This Study Proves It's Our Friends Who Decide Whether Our Relationship Will Last
Remember the Spice Girls' dating philosophy in "Wannabe"?
Well, as it turns out, they were on point: According to a recent study published in the Journal of Family Psychology, the opinions of friends and family play an integral role in the overall success of a relationship.
The surprising twist? Your friends' opinion about your relationship matters more than that of your colleagues, or even your family.
The study: Researchers conducted a survey of 480 participants, all of whom are either in interracial or same-sex relationships (or both), to determine if "stigma" from their friends and family had any effect on the quality of their relationships. Relationship quality was measured by "investment, satisfaction, intimate partner aggression victimization and perpetration, commitment, intimacy, trust, passion, love, sexual communication and sexual satisfaction."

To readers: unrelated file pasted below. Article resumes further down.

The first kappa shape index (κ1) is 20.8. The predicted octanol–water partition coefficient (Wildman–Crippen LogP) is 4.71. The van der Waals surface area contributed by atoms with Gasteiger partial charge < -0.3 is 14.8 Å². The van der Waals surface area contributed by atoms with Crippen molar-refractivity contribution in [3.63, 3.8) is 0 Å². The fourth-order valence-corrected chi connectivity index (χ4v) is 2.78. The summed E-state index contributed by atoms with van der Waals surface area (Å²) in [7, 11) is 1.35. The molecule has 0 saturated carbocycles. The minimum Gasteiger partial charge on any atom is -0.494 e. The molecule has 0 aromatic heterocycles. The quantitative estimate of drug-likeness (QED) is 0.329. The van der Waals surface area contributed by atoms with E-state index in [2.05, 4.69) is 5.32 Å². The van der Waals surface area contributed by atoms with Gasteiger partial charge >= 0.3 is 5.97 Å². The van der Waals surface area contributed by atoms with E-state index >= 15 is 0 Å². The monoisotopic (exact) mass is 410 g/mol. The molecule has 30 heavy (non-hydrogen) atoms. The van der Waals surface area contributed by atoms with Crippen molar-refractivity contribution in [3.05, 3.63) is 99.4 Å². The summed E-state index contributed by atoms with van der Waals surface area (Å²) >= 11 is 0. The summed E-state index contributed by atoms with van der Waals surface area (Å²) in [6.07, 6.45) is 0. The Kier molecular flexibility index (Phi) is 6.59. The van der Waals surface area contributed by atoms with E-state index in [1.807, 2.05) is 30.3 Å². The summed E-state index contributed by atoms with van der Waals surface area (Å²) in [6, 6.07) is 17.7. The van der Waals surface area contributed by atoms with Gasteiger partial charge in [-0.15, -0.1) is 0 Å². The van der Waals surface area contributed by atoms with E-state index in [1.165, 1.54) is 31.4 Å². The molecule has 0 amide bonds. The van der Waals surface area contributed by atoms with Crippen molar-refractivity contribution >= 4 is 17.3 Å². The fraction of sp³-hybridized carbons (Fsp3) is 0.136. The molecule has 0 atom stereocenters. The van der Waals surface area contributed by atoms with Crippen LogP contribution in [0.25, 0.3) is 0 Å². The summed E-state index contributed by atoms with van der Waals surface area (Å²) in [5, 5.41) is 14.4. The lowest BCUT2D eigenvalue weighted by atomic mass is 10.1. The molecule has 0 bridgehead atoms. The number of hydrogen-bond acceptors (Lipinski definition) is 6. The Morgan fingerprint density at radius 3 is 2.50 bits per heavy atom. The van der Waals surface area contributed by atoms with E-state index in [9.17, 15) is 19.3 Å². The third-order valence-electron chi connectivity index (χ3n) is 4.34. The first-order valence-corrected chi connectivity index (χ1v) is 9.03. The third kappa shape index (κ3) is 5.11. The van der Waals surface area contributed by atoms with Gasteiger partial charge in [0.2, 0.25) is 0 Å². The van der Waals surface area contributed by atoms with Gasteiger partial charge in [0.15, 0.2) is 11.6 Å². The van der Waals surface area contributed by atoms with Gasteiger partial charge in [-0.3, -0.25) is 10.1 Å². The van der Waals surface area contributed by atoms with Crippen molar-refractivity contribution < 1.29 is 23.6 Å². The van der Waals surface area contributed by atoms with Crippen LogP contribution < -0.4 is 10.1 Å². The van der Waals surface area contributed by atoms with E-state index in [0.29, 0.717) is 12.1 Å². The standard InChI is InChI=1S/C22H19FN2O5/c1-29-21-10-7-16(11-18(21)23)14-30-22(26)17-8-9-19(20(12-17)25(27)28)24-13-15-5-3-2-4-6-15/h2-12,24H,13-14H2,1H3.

Unsurprisingly, the researchers concluded that yes, the judgments made by friends and family (as well as society) do matter when it comes to choosing a partner. But most of all, "relationship stigma from friends in particular was associated with lower relationship commitment, trust, love, and sexual communication, as well as greater odds of intimate partner aggression victimization."
In other words: When it comes to our friends' opinions of our relationships, we give a fuck.
The friendship influence: If you've ever dated someone your friends absolutely hate (or seen any of the Janice/Chandler episodes of Friends, for that matter), the study's results probably aren't that surprising. Plenty of research done elsewhere has already proven we care what our friends think.
A 2013 study in Psychological Science reported that we turn to our friends to offer us self-controlling opinions when we're feeling weak-willed. Another study in 2013 found that we let our friends opinions influence our financial decisions, while a 2014 study even proved that they can even have an impact on our candy-eating choices. And thanks to this new study, we now know that such effects carry over into our love lives.
But when it comes down to it, what does all this psychological science really mean for our IRL relationships? Well, basically, what we learned way back in the '90s: If someone wants to be your lover, they've got to get with your friends.
Looks like Baby, Scary, Posh, Sporty and Ginger were right all along.